“I’ll never be an angel,
I’ll never be a saint, it’s true
I’m too busy surviving…
Whether it’s Heaven or Hell,
I’m gonna be living to tell.”
Before there was Britney. Before there was Beyonce. Before there was Gaga. There was one woman who reigned the radio waves in the 80s and 90s — Her Madgesty, now and forever the Queen of Pop.
Ms. Ciccone is known for her iconic, chameleonic looks, and it just so happens that our hosts each gravitated toward a different era in her storied career. First, Becky goes bananas for I’m Breathless, the Broadway-inspired Dick Tracy soundtrack, and the revealing concert documentary Truth Or Dare. Next, Chris whips his co-hosts into shape for the leather-heavy Sex/Erotica/Bedtime Stories period, which ignited a very sado-masochistic relationship between Madonna and the media. Last, Seth looks directly into the Grammy-winning Ray Of Light, which introduced us to a softer, gentler, and much more geisha-like incarnation of the Material Girl.
We were all crazy for at least one of these albums growing up, but what happens when we listen like virgins as adults? Is Madonna’s 90s oeuvre still something to remember, or should it invoke the power of goodbye and take a bow? Don’t just stand there, let’s get to it — it’s time to see if the best-selling female artist of all time can still justify our love.
We’ve covered some broad topics on the podcast before, but none ever felt quite as ambitious as this. Even sticking to 1990s Madonna still felt like an impossibly expansive canvas. I could have spent a full year reading, watching, and listening to Madonna’s output — the albums, the music videos, the films, the interviews, the TV appearances, her Sex book, her Truth Or Dare documentary — and still not feel like I’d gotten all of it. No amount of research ever felt like enough.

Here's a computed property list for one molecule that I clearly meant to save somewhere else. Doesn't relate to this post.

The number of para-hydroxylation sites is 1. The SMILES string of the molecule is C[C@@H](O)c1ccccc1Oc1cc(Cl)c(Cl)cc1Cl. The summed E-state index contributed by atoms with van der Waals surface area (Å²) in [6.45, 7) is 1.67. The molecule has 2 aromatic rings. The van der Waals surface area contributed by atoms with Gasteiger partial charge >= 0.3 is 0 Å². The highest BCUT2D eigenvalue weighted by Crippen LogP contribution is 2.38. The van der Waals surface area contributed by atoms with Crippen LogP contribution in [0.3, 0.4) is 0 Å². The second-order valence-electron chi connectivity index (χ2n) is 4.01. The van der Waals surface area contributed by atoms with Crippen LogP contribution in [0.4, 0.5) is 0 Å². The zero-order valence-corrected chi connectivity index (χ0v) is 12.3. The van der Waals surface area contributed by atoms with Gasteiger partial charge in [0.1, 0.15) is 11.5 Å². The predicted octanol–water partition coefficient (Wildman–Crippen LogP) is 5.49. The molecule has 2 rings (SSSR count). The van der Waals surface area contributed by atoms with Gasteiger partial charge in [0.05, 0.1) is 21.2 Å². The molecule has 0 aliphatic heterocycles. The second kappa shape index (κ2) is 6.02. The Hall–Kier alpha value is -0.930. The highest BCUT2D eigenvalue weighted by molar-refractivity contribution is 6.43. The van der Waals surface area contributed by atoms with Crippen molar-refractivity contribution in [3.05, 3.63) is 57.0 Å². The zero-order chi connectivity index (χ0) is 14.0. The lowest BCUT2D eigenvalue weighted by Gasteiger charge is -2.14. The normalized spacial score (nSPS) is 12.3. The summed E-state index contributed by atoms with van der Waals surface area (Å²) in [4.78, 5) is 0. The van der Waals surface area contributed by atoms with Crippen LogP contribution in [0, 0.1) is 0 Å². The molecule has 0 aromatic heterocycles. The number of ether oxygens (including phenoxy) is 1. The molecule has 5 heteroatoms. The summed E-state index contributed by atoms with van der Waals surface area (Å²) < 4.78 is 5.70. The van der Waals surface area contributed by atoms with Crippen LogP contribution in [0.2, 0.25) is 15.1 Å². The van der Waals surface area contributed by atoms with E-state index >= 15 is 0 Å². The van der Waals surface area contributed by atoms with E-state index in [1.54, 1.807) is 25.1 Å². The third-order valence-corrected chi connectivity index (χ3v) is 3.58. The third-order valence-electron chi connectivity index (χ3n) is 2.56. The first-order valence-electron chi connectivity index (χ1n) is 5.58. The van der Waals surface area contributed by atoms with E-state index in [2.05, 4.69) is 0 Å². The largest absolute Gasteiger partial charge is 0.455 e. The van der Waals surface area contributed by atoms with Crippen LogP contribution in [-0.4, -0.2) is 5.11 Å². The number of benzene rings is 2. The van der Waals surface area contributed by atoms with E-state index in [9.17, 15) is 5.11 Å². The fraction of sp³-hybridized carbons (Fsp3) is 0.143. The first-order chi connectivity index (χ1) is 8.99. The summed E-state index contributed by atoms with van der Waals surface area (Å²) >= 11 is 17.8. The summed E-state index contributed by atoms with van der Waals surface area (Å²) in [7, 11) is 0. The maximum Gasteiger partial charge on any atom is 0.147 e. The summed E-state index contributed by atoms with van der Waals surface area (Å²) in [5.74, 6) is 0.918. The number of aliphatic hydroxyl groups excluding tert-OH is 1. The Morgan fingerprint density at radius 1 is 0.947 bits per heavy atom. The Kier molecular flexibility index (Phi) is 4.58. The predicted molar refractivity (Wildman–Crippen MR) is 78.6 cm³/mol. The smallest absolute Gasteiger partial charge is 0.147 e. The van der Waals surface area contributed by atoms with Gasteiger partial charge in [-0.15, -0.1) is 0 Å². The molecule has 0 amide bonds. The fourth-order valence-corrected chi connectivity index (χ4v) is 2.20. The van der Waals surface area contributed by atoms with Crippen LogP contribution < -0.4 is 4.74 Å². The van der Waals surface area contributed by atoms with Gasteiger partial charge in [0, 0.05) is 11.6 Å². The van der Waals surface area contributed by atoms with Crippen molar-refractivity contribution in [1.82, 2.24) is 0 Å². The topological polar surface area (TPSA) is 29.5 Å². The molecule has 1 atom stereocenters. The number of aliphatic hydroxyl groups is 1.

My earliest Madonna memory is hearing “Like A Prayer” at the age of 6. It’s the first time I remember pop music touching me in the way that it does — lifting my spirits, speaking to me, making me want to sing along and dance. Through the rest of my childhood, Madonna was a media presence — always causing a stir and grabbing headlines. Her music didn’t find me again until Evita, a soundtrack I cherished. This was more about the story and the songwriting, however, than Madonna fandom itself.
It was Ray Of Light that first really got my attention in 1998. It was so distinct, compared to what other household name pop artists were doing at the time. It inspired me to check out The Immaculate Collection and rediscover the hits that had made Madonna the icon I’d always known her as. It also led me to Erotica and Bedtime Stories, released post-Immaculate Collection. No Madonna album is really obscure, but they were then and are still lesser known than many others. Madonna the Media Personality overshadowed Madonna the Musician in the early 1990s.
Bedtime Stories has always been my favorite Madonna album. Doing the podcast on her helped me figure out why. I like Erotica for what it is — provocative, disco-influenced, and pretty gay. I especially admire the campy, hilarious “Thief Of Hearts”, and its polar opposite — “In This Life,” Madonna’s tribute to friends she lost to AIDS. But it’s more concept than album. It’s a piece of a larger narrative Madonna was pushing in the early 90s, in which everyone including Madonna herself was casting her as the “bad girl. Erotica‘s “Bad Girl” track and the David Fincher-directed video that accompanied it, meanwhile, showed her growing weary of her boozy, promiscuous reputation.
Bedtime Stories is the first grown-up Madonna album, the one that paved the way for Evita and Ray Of Light. Musically, it has only a few groundbreaking tracks, like the trippy “Bedtime Story,” which feels like a warm-up for Ray Of Light. But Bedtime Stories is the album where I see Madonna getting comfortable in her own skin. She’s still sexy and provocative, but she isn’t as needy for our attention. The album’s centerpiece, “Human Nature,” might as well be Madonna’s thesis statement: “I’m not your bitch, don’t hang your shit on me.” Madonna is unapologetic and has been throughout her career, but in the late 80s and early 90s, she really took some hard knocks in the media. She brought a lot of them on herself, but the 90s weren’t kind to real-life “bad girls.” (And for all her controversy, Madonna never hurt anyone or got into any real trouble.) That image overtook so much else that she was — a smart businesswoman, an uncompromising artist, a savvy feminist, and a boss, none of which ever came easy. I like the enlightened, motherly Madonna that the media finally embraced with Ray Of Light, but my Madonna is the “Bedtime Story”-teller — the fresh survivor who is still being dragged through Hell a little.